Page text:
Consolidation among large independent mortgage bankers is likely as several lack the financial wherewithal to deal with the changing environment, Moody's said.
"The long-coming increase in interest rates has partially reversed impairments of mortgage servicing rights, and further MSR write-ups should accompany prospective rate increases. At the same time, however, origination volume and income will decline," leading to amalgamation, a report from the ratings agency said.
Only three of the nine companies Moody's tracks — New Residential Investment Corp., Private National Mortgage Acceptance Co. (a subsidiary of PennyMac Financial Services Inc.) and Quicken Loans Inc. — had a pretax income-to-assets ratio above 1% over the past three years.
Not meeting that threshold means the majority of nonbank mortgage finance companies "are likely not covering their cost of capital," said Warren Kornfeld, a senior vice president at Moody's.
Already, Prospect Holding Co. and PHH Corp. exited the playing field, the report pointed out. HomeBridge Financial Services acquired the operating assets of Prospect Mortgage, while PHH announced a series of transactions including shedding its private-label and Realogy joint venture businesses along with selling its MSR portfolio, leaving it as a subservicer.
In February, Stearns Lending sold its correspondent production business to Flagstar Bancorp. Even though this channel was 28% of the company's 2016 originations, it was a "modestly credit positive" transaction because it got Stearns out of a "low-margin, non-core business," Moody's said.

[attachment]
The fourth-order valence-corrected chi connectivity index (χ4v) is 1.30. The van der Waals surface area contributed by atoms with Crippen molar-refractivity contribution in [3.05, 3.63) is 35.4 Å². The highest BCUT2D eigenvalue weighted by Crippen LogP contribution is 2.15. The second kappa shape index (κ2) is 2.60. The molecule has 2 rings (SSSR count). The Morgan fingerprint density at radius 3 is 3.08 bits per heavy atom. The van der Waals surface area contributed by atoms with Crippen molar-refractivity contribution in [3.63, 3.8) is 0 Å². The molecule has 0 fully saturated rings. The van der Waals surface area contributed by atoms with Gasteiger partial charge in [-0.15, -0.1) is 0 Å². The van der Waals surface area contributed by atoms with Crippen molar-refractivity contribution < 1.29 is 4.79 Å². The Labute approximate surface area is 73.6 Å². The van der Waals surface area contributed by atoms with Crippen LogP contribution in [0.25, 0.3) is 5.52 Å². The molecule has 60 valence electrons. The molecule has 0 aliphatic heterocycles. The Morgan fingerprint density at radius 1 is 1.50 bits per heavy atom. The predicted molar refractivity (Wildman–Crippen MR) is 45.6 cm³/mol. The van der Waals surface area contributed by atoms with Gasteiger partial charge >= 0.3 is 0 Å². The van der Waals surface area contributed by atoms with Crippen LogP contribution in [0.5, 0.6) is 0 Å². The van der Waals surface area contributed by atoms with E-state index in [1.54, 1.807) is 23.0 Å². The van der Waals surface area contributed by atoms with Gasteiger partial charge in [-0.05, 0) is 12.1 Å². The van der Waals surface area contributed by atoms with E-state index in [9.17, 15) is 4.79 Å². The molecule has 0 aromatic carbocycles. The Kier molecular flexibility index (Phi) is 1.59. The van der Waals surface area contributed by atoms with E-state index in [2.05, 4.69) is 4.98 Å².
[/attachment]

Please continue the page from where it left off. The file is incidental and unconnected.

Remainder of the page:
There are capital issues at the nonbank lenders because they rely on short-term debt like 364-day repurchase and servicer advance facilities to fund originations and investments, and with rising interest rates, those are subject to refinance risk. As a group, they also have a high level of secured debt, above 60% of tangible assets.
But Nationstar Mortgage, Ocwen Financial Corp. and Walter Investment Management Corp. rely less on short-term financing than their peers, Moody's noted.
Ocwen's losses are largely driven by its legal and regulatory expenses. An agreement with the New York State Department of Financial Services could allow the company back into the MSR market.
But Ocwen's ability to purchase MSRs "will be limited by franchise uncertainty, capital constraints, modest opportunities and a highly competitive market," Moody's said.
Looking at the nonbank sector's future, "we expect profitability to improve as interest rates rise, overcapacity declines, compliance and regulatory costs moderate, and companies achieve further cost efficiencies," the report said.